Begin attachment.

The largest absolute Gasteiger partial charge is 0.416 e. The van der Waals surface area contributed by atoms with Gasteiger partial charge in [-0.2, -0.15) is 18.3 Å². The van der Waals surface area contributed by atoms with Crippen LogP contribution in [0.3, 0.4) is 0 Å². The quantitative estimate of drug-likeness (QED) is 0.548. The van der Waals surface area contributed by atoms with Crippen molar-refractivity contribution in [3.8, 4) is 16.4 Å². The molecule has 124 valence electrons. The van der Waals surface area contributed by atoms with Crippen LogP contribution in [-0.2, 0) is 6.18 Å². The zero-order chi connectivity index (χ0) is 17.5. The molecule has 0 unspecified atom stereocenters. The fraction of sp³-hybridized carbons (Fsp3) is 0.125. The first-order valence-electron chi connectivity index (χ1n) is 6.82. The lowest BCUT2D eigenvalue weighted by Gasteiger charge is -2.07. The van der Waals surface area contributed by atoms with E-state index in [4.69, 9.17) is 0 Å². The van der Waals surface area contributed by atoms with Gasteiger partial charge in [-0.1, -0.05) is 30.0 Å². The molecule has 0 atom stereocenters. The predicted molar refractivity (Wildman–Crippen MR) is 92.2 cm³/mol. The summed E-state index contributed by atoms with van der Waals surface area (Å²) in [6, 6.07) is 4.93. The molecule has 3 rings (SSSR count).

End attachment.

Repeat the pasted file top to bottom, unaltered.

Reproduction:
The largest absolute Gasteiger partial charge is 0.416 e. The van der Waals surface area contributed by atoms with Gasteiger partial charge in [-0.2, -0.15) is 18.3 Å². The van der Waals surface area contributed by atoms with Crippen LogP contribution in [0.3, 0.4) is 0 Å². The quantitative estimate of drug-likeness (QED) is 0.548. The van der Waals surface area contributed by atoms with Crippen molar-refractivity contribution in [3.8, 4) is 16.4 Å². The molecule has 124 valence electrons. The van der Waals surface area contributed by atoms with Crippen LogP contribution in [-0.2, 0) is 6.18 Å². The zero-order chi connectivity index (χ0) is 17.5. The molecule has 0 unspecified atom stereocenters. The fraction of sp³-hybridized carbons (Fsp3) is 0.125. The first-order valence-electron chi connectivity index (χ1n) is 6.82. The lowest BCUT2D eigenvalue weighted by Gasteiger charge is -2.07. The van der Waals surface area contributed by atoms with E-state index in [4.69, 9.17) is 0 Å². The van der Waals surface area contributed by atoms with Gasteiger partial charge in [-0.1, -0.05) is 30.0 Å². The molecule has 0 atom stereocenters. The predicted molar refractivity (Wildman–Crippen MR) is 92.2 cm³/mol. The summed E-state index contributed by atoms with van der Waals surface area (Å²) in [6, 6.07) is 4.93. The molecule has 3 rings (SSSR count).